Steward Training Underway

March 7, 2013

American Airline agents recently completed a two-day “train-the-trainer” session at DFW, preparing to train other activists to become union stewards as we begin to build our union at our larger merged airline.

Steward training already is set for April in New York, and other stations are working through training schedules. You can nominate yourself to participate in the steward training by filling out and mailing the form in our Resources section.

“We need to be ready for the next vote, and that means we must act like a union,” said Steve Langhi, DFW, one of the activists who participated in the train-the-trainer session. “We’re taking the bull by the horns, reaching out to our fellow agents and identifying those who will help us build the union.”

The steward training teaches what a union is all about, including how to assist agents with grievances, conduct surveys to identify issues for collective action and mobilize agents to act on those issues. Volunteers are needed from all sectors – Reservations, Airport, Admirals Club and CBS.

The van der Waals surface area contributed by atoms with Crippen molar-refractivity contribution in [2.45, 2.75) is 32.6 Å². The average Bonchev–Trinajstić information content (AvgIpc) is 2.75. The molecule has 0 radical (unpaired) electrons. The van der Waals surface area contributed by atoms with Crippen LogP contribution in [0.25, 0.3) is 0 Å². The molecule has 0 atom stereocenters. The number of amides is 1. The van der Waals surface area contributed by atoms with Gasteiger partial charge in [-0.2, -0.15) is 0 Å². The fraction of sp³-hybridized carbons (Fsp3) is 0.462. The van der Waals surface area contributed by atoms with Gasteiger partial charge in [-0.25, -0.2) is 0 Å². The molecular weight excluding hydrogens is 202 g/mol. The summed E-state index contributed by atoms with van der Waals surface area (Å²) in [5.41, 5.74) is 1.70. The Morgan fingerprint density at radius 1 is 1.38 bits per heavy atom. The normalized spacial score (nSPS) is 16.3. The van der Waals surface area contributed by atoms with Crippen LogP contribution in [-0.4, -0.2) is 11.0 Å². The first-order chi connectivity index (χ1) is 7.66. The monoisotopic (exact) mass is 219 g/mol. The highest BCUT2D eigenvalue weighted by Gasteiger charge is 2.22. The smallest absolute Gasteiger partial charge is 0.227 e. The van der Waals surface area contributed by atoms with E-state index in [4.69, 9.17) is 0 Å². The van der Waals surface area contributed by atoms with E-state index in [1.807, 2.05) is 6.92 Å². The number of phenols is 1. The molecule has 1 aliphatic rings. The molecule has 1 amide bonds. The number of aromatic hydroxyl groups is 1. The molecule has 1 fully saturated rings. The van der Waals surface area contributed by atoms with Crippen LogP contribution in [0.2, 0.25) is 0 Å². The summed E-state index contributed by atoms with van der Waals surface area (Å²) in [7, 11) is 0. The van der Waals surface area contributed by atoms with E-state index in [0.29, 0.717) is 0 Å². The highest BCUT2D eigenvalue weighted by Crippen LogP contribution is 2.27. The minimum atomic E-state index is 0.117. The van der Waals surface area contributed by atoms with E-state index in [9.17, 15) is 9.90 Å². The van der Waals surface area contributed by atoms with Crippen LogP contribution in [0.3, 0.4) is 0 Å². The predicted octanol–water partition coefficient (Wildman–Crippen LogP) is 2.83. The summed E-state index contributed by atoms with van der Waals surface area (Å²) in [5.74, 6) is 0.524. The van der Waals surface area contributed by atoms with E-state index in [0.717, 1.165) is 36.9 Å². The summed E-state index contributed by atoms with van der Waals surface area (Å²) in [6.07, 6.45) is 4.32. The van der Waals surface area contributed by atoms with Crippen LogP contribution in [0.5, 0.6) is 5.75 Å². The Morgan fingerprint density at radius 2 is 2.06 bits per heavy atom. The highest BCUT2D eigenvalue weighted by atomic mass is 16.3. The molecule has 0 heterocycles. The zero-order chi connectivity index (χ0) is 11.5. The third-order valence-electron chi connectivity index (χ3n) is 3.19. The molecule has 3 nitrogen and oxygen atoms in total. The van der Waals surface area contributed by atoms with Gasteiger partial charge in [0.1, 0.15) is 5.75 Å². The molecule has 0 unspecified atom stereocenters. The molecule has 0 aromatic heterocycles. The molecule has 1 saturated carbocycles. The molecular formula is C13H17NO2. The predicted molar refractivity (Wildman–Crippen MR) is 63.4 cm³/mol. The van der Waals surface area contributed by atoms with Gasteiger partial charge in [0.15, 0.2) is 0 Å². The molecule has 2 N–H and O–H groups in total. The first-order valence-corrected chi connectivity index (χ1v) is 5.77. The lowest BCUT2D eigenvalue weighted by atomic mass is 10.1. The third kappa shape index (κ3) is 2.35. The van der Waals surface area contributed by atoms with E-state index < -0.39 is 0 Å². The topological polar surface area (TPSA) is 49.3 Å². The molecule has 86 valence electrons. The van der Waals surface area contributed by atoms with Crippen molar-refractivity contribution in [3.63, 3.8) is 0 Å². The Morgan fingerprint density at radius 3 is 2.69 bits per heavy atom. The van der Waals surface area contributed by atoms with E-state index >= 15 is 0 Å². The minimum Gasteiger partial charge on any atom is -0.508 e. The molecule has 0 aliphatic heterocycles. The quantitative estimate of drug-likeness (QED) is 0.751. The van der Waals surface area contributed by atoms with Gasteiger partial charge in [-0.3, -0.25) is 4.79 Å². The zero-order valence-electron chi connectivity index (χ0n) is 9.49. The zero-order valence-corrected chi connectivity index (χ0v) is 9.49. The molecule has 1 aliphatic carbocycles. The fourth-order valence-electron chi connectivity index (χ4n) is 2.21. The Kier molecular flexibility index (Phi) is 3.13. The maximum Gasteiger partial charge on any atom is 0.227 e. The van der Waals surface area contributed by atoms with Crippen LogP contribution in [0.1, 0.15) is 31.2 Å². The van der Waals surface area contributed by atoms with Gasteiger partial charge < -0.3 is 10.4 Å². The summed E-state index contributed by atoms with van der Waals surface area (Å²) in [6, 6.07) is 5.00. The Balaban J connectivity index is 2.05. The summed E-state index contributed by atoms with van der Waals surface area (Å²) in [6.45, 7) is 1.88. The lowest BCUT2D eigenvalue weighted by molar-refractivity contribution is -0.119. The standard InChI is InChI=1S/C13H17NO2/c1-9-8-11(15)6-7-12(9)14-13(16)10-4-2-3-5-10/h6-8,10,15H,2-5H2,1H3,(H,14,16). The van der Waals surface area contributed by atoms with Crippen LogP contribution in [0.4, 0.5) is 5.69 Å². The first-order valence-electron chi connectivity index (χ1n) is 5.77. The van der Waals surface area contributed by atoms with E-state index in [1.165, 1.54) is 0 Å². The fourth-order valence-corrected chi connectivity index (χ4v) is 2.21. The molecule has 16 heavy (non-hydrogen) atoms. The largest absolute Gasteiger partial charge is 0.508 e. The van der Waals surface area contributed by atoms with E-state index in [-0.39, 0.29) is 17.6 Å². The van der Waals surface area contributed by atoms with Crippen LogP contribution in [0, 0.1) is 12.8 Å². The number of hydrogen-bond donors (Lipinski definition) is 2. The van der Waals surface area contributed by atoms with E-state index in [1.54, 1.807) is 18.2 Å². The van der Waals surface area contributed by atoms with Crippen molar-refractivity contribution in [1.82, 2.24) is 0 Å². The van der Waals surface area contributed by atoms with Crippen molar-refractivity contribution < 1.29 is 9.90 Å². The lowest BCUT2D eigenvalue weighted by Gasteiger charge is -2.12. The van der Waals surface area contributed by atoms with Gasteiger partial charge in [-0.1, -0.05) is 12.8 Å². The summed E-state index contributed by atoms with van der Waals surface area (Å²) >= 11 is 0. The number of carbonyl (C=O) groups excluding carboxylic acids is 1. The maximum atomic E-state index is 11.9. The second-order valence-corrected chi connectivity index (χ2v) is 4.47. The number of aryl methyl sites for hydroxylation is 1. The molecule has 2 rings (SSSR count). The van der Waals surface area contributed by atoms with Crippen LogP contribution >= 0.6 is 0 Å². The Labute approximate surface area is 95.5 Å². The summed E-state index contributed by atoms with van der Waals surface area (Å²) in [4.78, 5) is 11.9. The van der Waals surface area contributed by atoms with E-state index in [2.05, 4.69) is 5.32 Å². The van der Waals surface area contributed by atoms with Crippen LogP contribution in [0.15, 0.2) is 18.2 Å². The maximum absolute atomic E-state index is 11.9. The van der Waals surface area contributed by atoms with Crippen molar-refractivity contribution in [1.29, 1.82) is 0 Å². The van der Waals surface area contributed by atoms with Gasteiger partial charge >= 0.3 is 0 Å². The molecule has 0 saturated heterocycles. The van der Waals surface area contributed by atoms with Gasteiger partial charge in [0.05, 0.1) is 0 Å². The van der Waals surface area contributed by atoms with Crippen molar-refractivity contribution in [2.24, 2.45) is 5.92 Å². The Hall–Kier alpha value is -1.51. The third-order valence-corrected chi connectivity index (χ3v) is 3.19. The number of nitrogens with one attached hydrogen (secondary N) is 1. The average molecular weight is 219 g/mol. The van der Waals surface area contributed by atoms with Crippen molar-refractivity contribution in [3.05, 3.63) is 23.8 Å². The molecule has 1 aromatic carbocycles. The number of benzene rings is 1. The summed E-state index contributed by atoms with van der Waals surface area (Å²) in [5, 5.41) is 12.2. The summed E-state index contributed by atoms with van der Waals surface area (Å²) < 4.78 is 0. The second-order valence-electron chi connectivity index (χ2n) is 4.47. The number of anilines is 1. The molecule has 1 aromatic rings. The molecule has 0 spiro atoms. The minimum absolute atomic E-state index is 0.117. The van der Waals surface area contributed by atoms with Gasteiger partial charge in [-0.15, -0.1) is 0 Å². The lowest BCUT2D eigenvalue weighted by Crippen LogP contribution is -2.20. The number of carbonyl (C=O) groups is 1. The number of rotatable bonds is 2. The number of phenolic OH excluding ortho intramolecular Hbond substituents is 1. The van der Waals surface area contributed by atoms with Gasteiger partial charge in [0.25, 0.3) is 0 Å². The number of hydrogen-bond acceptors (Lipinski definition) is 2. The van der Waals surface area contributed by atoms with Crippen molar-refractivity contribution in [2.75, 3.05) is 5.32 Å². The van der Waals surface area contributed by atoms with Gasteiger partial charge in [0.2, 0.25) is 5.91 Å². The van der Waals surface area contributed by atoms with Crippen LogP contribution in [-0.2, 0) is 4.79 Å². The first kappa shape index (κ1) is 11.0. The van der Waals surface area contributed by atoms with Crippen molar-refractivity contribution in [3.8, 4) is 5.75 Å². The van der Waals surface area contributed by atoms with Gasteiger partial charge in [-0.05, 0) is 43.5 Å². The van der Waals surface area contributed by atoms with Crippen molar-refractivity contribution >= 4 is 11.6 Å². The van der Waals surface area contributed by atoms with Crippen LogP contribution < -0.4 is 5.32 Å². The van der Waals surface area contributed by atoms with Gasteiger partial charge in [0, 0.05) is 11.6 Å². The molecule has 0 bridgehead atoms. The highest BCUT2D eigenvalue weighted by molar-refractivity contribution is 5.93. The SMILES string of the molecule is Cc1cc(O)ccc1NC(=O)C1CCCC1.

“The important thing we need to stress to our fellow agents is that we’re not going away,” said Bridget Powell, SRO. “We intend to keep working hard until we get our union.”

Although American Airlines says it will create committees to represent our agents during the seniority integration process, “nothing can be done until after we have our vote,” Powell said. “US Airways agents have their seniority protected by their CWA contract. We don’t have any such protections, and the company setting up committees will not change that.”

“I’m getting involved because I want to make a difference in helping myself and my coworkers retain their jobs and improve compensation and working conditions,” Langhi said. “Activists must remember that WE are the union.”

Raquel Maue, who flew in from LAX to participate in the training at DFW, agreed. “We are forming a union, the union is not forming us!” she declared. “Everybody needs to get involved to have a voice and prevent the nonsense of management making up rules as they go.”